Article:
Compliance of the pharmacists and chemists improved on subsequent visits by the field investigators [Figure 3]. By the end of six visits, 28 (46%) of the 61 pharmacies that were eventually successfully sensitized had started returning the Folio cards with filled patient details.{Figure 3}

The present study found that 581 (66.6%) prescriptions received by the chemists were from government hospitals. However, there were no direct referrals to the DOTS center by the pharmacists in the cases where prescriptions were from the private sector. Nevertheless, 209 (24%) of the patients who visited informal or private facilities could be tracked and notified through the patient cards collected from the pharmacists.

The TB case notification in Central Delhi showed a significant increase from 271 TB patients/100,000 population to 871 TB patients/100,000 population for the study when compared with expected trends for the same period last year (P < 0.05).


Both regulated and unregulated private-sector retail drug outlets, also known as pharmacies, chemists, or drug shops, are often the preferred first point of contact for common health ailments in the general population due to their ease of accessibility and lack of waiting time. The current operational research study was conducted to assess the feasibility of capturing data of TB suspects or patients coming to buy anti-TB drugs at private drug outlets, thereby enabling the potential of bringing uncovered TB cases into the DOTS fold. This progenitor approach to TB notification yielded an additional 871 TB cases during the 9 months of observation. The majority of the reported cases of TB were from the younger age groups and men were more affected than women which is consistent with the global and national trends.[1]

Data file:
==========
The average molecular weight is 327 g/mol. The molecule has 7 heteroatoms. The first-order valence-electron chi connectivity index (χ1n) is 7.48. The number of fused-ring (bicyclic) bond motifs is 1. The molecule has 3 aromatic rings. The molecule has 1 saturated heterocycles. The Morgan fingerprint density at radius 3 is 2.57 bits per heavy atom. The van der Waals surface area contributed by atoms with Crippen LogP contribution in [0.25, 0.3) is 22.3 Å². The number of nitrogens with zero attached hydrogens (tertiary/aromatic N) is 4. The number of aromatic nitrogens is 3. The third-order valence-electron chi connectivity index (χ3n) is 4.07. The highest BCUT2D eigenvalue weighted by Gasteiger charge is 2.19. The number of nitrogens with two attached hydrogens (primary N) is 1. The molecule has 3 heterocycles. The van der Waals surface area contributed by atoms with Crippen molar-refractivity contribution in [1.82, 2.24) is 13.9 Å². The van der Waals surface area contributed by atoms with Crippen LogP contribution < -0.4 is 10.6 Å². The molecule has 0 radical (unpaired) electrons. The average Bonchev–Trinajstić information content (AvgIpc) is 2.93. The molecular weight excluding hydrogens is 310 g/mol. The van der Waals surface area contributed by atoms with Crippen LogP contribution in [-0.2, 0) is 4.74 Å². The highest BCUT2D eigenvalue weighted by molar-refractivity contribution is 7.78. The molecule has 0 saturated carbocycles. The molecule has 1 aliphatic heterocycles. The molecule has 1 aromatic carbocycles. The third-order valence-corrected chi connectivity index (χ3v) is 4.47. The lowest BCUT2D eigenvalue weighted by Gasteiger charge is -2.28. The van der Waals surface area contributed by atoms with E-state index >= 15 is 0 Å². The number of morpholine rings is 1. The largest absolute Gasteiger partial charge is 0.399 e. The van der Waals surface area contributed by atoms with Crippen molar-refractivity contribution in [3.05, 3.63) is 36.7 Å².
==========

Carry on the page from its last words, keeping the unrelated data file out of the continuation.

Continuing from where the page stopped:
Our study also found two-thirds of the TB prescriptions were from government, mostly tertiary health facilities. This shows that a considerable proportion of patients purchased anti-tubercular medications from private chemist shops and did not opt for DOTS even when diagnosed and initiated on anti-tubercular treatment in government health-sector. This could be due to several reasons, including patient preference and perceived convenience, certain clinical departments prescribing non-DOTS regimens, and patients with social insurance having the facility for reimbursement of medicinal purchases.

Nearly four-fifths (80.4%) of the chemists enrolled in our study either refused to accept patient cards or failed to report any TB patients in the first visit. However, there was a subsequent improvement in reporting by the chemists observed by the field investigators suggestive of improved sensitization with time. Regardless, the response from the pharmacies which were located away from the tertiary care government health facilities was worse. This was possibly due to the perception of lack of oversight in the pharmacies that operated beyond the proximity of government health facilities and inadequate sensitization These results indicate that while there is scope for improvement of sensitization of chemists translating into a productive public–private partnership for improved reporting, nonadherence to the legal guidelines for universal reporting of TB cases is ubiquitous, especially in pharmacies which perceive lack of supervision and enforcement of such government directives.